Liberty Nickel

1883 – 1912

The Liberty Nickel, also called the V Nickel or Barber Nickel, was first struck in 1883. In the beginning of the year the coin was minted without the word “cents” below the “V” on the reverse. The Coinage Act of 1792 did not require coins higher than one cent in value to include the denomination, so this is not
surprising.

Many unscrupulous people started gold plating the coin and passing it off as a five dollar gold piece. The problem was with the “V” combined with no denomination which made it easy for a gold plated nickel to be mistaken for a five dollar gold piece. These gold plated examples are still common today and are referred to as “racketeer nickels”.

1913 Liberty Nickel

1913 Liberty Nickel

Approximately 5.5 million 1883 Liberty Nickels were struck without the word “CENTS”; this is referred to as the “Type 1 Liberty Nickel”. In the middle of the year the design was modified to include the word “CENTS” below the “V”; this is the “Type 2 Liberty Nickel”. 16 million Type 2 nickels were produced during the remainder of the year. Surprisingly, the Type 1 is actually more common in high grades than the Type 2, because many of the Type 1 examples were put back and collected.

Because of the designs inherent low relief, well struck examples of the Liberty Nickel are relatively common in high grades.

The obverse features Lady Liberty wearing a crown with the word “LIBERTY” on the band. Liberty is surrounded by 13 stars representing, of course, the 13 original colonies.

The reverse features a Roman numeral “V” in the center surrounded by a wreath. Directly above the “V” is Liberty Nickelthe Latin phrase E Pluribus Unum, All For One. Around the edge are the words “UNITED STATES OF AMERICA”. Type 2 coins have the word “CENTS” centered at the bottom with a dot on either side of the word.

The Liberty Nickel went through the entire series with no design changes. Up until 1912 all coins were produced by the Philadelphia Mint when, in the final year of production, San Francisco and Denver also struck the nickel.

As an interesting note there is a mystery concerning a 1913 dated Liberty Nickel. Officially there were no Liberty nickels minted in that year, but to date there are five known examples. In 1996 a 1913 Liberty Nickel was sold for nearly 1.5 million dollars which was an all time record for any coin. The existence of the 1913 dated nickel wasn’t discovered until 1920 at the ANA convention.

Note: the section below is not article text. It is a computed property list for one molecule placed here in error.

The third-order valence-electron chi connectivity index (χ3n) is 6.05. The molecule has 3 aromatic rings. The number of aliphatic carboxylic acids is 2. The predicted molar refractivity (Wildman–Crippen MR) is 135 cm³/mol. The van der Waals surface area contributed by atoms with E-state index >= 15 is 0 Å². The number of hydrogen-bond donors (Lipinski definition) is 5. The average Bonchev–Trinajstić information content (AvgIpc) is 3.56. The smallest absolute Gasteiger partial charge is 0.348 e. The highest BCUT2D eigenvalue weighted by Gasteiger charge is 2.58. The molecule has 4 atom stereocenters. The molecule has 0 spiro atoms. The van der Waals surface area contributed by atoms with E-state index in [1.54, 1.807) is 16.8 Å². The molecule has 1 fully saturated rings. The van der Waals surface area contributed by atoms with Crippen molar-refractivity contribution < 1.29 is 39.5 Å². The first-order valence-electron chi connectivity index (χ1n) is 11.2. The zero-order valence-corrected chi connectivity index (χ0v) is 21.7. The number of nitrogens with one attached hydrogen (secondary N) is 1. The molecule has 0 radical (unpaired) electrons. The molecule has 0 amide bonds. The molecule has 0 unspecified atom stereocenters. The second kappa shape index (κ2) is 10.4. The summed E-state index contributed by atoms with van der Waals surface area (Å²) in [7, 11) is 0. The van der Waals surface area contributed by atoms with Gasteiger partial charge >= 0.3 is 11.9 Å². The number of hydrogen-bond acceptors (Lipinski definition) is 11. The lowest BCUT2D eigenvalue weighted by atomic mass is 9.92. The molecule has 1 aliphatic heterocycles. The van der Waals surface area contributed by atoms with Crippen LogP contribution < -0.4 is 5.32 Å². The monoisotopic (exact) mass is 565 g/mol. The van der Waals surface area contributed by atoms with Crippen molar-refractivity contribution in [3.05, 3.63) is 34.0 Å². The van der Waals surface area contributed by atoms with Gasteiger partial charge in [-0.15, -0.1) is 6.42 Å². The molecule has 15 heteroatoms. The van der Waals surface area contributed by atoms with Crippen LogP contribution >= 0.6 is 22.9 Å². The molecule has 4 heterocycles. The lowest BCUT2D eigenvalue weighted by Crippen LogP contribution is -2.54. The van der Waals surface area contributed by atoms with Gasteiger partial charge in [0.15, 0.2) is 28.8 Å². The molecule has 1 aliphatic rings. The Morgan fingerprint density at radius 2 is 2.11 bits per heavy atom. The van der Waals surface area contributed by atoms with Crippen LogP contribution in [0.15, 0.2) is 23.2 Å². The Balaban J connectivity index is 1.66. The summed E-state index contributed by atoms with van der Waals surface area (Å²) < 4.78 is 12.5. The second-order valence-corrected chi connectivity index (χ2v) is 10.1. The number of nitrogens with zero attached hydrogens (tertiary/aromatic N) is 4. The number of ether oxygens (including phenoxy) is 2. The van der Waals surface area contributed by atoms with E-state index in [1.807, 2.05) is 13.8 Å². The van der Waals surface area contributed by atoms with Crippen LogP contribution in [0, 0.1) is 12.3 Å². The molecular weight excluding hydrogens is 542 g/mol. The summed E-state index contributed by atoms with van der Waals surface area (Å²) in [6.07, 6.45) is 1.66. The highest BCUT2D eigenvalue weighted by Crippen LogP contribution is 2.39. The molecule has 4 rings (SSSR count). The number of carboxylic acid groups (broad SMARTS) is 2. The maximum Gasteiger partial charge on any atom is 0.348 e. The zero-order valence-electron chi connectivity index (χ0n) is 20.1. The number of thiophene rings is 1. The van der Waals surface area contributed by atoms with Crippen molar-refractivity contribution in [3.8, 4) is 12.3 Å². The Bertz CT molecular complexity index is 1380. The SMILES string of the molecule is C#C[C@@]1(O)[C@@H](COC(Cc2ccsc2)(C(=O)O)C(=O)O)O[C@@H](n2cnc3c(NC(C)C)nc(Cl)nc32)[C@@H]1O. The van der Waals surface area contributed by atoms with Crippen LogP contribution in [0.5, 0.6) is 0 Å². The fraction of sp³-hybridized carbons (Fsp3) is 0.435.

The dates with the lowest mintage are 1885, 1886 and 1912-S although none are considered extremely rare.

Liberty Nickel Specifications

  • Diameter: 21.2 mm
  • Weight: 5.0 g
  • Composition: 75% Copper 25% Nickel
  • Edge: Plain
  • Designer: Charles E. Barber

Liberty Nickel Mintage Numbers

1883 No CENTS … 5,474,300
1883 with CENTS … 16,026,200
1884 … 11,270,000
1885 … 1,473,300
1886 … 3,326,000
1887 … 15,260,692
1888 … 10,715,901
1889 … 15,878,025
1890 … 16,256,532
1891 … 16,832,000
1892 … 11,696,897
1893 … 13,368,000
1894 … 5,410,500
1895 … 9,977,822
1896 … 8,841,048
1897 … 20,426,797
1898 … 12,530,292
1899 … 26,027,000
1900 … 27,253,733
1901 … 26,478,228
1902 … 31,487,581
1903 … 28,004,930
1904 … 21,403,167
1905 … 29,825,124
1906 … 38,612,000
1907 … 39,213,325
1908 … 22,684,557
1909 … 11,585,763
1910 … 30,166,948
1911 … 39,557,639
1912 … 26,234,569
1912-D . 8,474,000
1912-S …. 238,000
1913 …… 5 known

Written by D Slone, Copyright 2010 CoinCollectorGuide.com




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2 Responses to “Liberty Nickel”
  1. B Horner says:

    Greetings, I have found 2 V coins. 1 is dated 1883 and the ”cents” is included. I do not see the E Pluribus Unam on the coin. The other one is dated1908 has the V and wreath but I do not see the E Pluribus Unam or United States of America on the back of the coin. Perhaps it has rubbed off though everything else is visable. Are you aware if this is common on some of these coins. I appreciate your offering information and a site to make request. Thank You, B Horner

  2. L Wright says:

    I also found an “V” coin 1909 has v,wreath,stars andUSA, no E Pluribus U

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